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March 05, 2008

Mandalay Monks Say No to Draft Constitution

Burmese monks strike back at the junta's proposed constitution. Buddhist monks in Mandalay in upper Burma on Monday launched a harshly worded poster campaign urging a “Vote No” against the government’s referendum on a draft constitution, said sources close to the campaign. Meanwhile, the All Burma Monks Alliance earlier issued a hard-hitting statement ridiculing the referendum, the election and the regime. Teams of volunteers have put up anti-regime posters in Amarapura Township in Mandalay, a monk who asked not to be identified told The Irrawaddy on Tuesday. “The posters say the current situation is more important than ‘a fire on your head,’” he said. “If your head is on fire, only you will die. If you endorse the constitution, the next generation will also die.” More »
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March 05, 2008

Burmese Monks, Thai Monks, Bhutanese Politicians

Burmese monks taking refuge in Thailand wait, and hope for the best. More on the Thai monks networking online, including some -- to cynical Western ears -- fairly mild quotes: One user who called himself "Monk Chat" sent a message to a woman that said "(I) miss you," reported Thai Rath, Thailand's top-selling newspaper. Bhutan prepares to join the wonderful world of participatory democracy, with all that that implies (including a primary season that may last right up to the convention!) More »
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March 05, 2008

H-Buddhism Pwns the Pew Study; Paris plays with our affections

Another great post by Danny Fisher on The Buddhist Scholars Information Network (H-Buddhism)'s take on the Pew Study. Check it out, it's a great piece of work, and points out some major failings of the study as it relates to Buddhists. Please read some of the Samadhi Sutta in l33tspeak on the Level 8th Buddhist. This is the best synthesis of Buddhism and the web in a long time! And The Worst Horse points out that the rumors of Paris Hilton being spotted with a Buddhist monk were greatly exaggerated (deliberately.) More »
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March 04, 2008

Harness

[Author’s note: I have written this in celebration of the inner animal spirit shared by humans and non-humans alike. It is a spirit that shouldn’t and perhaps can’t be subdued. It might be what Zen Master Chao-chou had in mind when upon being questioned as to how one might rid oneself of passion, he replied “Why get rid of it!”] She was always a potential runaway. You needed to keep that in mind. If you didn’t she could bolt and be gone before you could do anything to stop her. She was a big horse. She could hit a full gallop in the space of a few yards, the bit in her teeth, her neck stretched taut, nostrils flared, her powerful legs pumping her forward without direction or intent. Once started, nothing but her own exhaustion ever stopped her. At times I could smell a runaway coming, feel the heat of it in the palms of my hands as though they were held over a flame. I would take up the reins, drawing in the slack ever so lightly, and tell her “Whoa now, Smokey. Easy now. More »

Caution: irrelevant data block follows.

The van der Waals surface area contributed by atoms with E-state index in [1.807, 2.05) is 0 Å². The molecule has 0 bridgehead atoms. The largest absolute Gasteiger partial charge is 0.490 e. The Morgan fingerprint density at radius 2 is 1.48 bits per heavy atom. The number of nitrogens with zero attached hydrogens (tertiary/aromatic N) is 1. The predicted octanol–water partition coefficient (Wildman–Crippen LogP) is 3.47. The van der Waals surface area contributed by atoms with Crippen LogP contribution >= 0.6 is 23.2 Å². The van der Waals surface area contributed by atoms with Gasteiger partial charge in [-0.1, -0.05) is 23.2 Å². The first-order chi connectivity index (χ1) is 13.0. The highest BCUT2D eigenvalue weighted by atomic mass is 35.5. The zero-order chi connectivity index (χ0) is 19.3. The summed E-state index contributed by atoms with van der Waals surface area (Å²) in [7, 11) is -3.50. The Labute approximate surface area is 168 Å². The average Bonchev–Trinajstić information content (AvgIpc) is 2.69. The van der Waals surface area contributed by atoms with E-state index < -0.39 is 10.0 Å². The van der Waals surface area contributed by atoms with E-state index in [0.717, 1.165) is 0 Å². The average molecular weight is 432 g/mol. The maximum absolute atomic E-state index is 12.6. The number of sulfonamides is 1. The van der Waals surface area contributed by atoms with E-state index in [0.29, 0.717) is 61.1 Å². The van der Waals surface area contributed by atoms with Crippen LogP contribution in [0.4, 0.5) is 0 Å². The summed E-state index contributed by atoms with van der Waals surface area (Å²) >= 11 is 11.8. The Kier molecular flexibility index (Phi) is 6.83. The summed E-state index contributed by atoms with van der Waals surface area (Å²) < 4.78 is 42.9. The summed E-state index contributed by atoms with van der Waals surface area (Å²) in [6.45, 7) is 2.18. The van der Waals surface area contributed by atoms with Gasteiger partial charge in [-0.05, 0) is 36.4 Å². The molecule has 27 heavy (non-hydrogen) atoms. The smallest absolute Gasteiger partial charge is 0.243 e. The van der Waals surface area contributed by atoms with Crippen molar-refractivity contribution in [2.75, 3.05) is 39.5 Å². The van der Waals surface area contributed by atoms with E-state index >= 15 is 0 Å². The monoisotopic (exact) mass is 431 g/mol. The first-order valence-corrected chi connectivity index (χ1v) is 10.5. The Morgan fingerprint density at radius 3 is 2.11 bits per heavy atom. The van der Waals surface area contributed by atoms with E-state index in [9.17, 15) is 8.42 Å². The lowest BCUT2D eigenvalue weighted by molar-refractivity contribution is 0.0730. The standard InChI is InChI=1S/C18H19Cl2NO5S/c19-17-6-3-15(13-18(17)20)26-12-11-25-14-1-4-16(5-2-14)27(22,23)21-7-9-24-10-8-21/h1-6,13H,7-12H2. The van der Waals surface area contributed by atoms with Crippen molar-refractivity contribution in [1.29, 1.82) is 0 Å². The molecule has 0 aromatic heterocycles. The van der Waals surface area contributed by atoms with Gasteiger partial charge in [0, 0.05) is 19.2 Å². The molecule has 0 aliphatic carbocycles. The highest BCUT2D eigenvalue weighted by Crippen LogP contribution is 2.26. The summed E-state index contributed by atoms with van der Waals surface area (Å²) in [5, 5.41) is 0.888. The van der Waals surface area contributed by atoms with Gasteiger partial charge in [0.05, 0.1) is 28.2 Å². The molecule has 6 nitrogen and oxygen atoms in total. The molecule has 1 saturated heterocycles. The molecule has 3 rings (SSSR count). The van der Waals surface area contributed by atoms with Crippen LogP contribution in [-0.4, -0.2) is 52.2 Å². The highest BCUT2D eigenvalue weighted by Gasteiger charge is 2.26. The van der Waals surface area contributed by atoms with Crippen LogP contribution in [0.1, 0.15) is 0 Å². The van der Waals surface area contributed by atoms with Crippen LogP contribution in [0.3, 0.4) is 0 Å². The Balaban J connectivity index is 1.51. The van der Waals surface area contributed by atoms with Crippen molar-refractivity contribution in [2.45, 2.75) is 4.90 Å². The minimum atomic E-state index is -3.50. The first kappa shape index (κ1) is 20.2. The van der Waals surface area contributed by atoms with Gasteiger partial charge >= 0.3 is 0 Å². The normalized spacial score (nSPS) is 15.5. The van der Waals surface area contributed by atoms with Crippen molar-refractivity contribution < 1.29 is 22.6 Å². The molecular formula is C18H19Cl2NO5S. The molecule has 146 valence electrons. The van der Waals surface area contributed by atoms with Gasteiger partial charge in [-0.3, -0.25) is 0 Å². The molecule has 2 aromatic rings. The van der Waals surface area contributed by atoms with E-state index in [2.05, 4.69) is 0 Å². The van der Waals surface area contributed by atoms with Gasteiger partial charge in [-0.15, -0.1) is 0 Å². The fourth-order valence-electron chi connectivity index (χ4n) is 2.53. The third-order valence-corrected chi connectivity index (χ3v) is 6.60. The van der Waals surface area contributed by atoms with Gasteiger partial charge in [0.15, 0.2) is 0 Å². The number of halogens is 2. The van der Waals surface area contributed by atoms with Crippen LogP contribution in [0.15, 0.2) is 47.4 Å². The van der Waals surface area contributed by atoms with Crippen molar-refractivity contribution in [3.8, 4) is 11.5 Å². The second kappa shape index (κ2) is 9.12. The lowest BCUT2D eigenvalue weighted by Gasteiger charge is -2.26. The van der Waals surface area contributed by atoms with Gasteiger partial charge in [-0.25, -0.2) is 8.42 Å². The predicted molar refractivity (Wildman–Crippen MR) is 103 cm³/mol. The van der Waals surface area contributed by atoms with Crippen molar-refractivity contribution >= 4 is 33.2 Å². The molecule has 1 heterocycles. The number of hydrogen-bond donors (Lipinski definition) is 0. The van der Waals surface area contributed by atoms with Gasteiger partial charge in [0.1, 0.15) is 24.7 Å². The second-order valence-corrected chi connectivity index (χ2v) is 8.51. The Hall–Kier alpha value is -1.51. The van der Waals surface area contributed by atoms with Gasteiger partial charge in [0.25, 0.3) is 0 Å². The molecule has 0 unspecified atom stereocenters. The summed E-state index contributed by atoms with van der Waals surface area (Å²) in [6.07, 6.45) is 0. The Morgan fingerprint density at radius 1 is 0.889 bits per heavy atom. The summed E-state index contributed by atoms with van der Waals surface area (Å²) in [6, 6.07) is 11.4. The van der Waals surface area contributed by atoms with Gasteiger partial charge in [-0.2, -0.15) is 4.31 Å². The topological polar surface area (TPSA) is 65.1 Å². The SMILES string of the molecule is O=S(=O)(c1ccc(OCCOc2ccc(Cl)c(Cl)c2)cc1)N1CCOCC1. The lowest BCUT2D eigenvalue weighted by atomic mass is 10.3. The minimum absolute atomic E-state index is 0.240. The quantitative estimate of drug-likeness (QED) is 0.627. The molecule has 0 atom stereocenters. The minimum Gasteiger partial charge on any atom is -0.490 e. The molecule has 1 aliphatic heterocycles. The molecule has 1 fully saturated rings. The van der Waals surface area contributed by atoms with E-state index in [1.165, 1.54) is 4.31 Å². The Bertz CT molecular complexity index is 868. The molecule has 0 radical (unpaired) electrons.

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March 04, 2008

Strange Happenings at Sera Monastery

The Dorje Shugden controversy goes on. Were monks devoted to Dorje Shugden discriminated against at Sera Monastery in India? More »
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March 04, 2008

Buddha Wild

Buddha Wild - The Monk in a Hut, directed by Anna Wilding, will screen at Tibet House on March 19th. The film is up for a major award in India. More »
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March 04, 2008

Meaty Issues

Our Winter '07 article, Gifts That Keep on Giving, has attracted some attention for its praise of Heifer International, a charitable foundation dedicated to providing international communities in need with livestock. Some livestock are used to help with farming and transportation, while others provide families with food and an opportunity to earn money through their milk, eggs, cheese, wool, and -- yes -- meat. In our Spring '08 issue, we published a letter from reader Kate Lawrence, who wrote, For Buddhists, a donation through Heifer violates the First Precept about not killing. These animals and their offspring will be killed, and killed specifically at the request of the donor. Do we really want to celebrate the holidays by sending animals to slaughter? Even if the donated animal is kept for milk or egg production, there is still killing involved: the female animals’ unwanted male siblings have most likely been slaughtered sooner rather than later. More »
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March 04, 2008

China trying to crack U.S. computer network?

This story seems quite inflammatory. Cyberwars are already happening, so this would mean declaration of cyberwar by China (in the year of their Olympic triumph) if true. But remember it's all according to a Pentagon annual report. And to put it as mildly as possible, opinions vary on the trustworthiness of reports from Bush's Pentagon. More »
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March 04, 2008

WNYC's Gift to Bhutan

Andrea Bernstein of WNYC spent a week in Bhutan, training local reporters to cover the nation's first-ever election on March 24th. Bernstein blogged her interesting and amusing experiences here. Hmmm, some gift. Welcome to the wonderful world of political journalism, Bhutan! A free and disinterested press is very important, of course. But there's little enough of that on these shores when it comes to covering the current U.S. campaign. More »
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March 04, 2008

Panchen Lama Too Young for Politics, Burmese and Sri Lankan News